Hollywood hates me

North east designer Ian Keltie is happy to take the rough with the smooth in L.A.

For every box office blockbuster, there’s a five-star flop. And the same is true of the posters that promote them. Ian Keltie, creative director at a Newcastle marketing company, has worked with clients ranging from The Wall Street Journal and Rolling Stone magazine to  Random House Publishing and ESPN.  But since 2012, he has also worked with Los Angeles entertainment agencies designing posters for blockbuster and independent movies.


However, not all of Keltie’s designs have made the final edit. His Hollywood Hates Me exhibition is a chance for the north east public to see what could have been the billboard posters for movies including Django Unchained, The Hateful Eight, Magic Mike and The Revenant, as well as TV shows True Detective, Fargo and The Simpsons.

NC: What’s the reason for the enduring power of movie posters?

IK: They need you to fall in love with the idea of watching the movie. The producers may have made an amazing movie but it needs to sell and claw back the money that’s been poured into the production and more. So the poster, along with the trailer, is such a powerful tool. And it’s why every option is looked at, from the teasers to the pay-offs: each step of the process is fine-tuned to end up with a poster that will have you queuing up to see it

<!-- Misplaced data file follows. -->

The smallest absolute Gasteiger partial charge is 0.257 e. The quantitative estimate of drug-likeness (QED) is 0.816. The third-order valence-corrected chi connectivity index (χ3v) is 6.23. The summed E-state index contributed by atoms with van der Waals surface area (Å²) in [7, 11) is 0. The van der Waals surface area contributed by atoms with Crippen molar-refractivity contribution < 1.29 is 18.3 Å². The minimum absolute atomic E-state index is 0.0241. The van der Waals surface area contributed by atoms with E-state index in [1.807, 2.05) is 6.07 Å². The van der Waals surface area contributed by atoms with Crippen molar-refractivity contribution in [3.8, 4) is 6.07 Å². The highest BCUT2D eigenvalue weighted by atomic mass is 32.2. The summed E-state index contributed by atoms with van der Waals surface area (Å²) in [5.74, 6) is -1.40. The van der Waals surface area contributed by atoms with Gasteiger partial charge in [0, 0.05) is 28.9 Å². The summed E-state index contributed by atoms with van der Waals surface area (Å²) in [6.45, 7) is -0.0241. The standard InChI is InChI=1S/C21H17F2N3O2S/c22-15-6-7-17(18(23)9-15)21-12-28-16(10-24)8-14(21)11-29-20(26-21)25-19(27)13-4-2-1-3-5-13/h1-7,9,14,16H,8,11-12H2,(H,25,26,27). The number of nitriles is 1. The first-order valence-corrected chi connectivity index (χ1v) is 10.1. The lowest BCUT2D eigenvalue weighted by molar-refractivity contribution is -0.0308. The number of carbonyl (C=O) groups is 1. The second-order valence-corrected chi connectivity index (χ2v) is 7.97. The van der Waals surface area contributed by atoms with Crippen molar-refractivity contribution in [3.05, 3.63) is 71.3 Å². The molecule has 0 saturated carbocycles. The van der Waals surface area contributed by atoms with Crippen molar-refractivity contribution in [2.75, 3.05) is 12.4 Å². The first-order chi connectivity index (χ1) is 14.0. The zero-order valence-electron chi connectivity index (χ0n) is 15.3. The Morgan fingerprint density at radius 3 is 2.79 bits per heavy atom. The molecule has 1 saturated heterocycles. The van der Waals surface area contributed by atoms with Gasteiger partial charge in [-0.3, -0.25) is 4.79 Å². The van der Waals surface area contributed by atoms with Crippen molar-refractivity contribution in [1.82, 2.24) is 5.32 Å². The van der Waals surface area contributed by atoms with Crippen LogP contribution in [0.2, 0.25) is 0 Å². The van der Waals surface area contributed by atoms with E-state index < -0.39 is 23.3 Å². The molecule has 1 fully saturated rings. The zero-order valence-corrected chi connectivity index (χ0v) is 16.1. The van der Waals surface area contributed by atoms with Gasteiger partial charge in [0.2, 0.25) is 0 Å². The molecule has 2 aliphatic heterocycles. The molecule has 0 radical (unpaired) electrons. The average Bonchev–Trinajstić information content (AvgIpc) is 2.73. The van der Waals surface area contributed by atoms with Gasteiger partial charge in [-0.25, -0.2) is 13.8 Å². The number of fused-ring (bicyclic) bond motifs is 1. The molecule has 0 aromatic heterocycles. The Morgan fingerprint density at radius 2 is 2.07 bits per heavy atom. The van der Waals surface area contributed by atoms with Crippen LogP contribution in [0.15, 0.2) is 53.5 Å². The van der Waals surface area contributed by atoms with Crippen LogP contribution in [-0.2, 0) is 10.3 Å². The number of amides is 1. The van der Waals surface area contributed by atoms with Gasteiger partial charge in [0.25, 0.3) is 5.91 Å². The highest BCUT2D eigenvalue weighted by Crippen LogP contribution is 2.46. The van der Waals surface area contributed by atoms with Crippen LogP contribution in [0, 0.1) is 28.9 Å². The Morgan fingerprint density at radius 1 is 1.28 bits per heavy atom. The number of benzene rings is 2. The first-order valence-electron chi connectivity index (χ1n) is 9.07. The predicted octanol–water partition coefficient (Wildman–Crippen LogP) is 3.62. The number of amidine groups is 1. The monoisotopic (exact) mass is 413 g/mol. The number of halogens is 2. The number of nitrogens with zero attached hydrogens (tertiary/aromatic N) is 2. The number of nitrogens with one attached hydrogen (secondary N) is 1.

NC: What are the ingredients of a powerful movie poster?

IK: The production values of a blockbuster are amazing and are expressed on the posters too. But I find the most powerful posters tend to be for independent and low-budget movies, probably because they can take more risks. Look at posters for The Lobster, starring Colin Farrell, Inside Llewyn Davis, by the Coen brothers or Death Proof by Quentin Tarantino. They grab me because I’d want them on my wall at home. They intrigue me, leaving me desperate to see the movie on the big screen.

NC: And what have you learned from your rejections?

IK: Getting your designs through the endless stages, only for a piece of work you’re immensely proud of to be rejected can be quite a difficult process to begin with. But I love working in this industry. It allows me to be as creative as I want, I rarely get a proper brief, but the confidence people have in me brings out better work.


Read the full version in The Northern Correspondent #9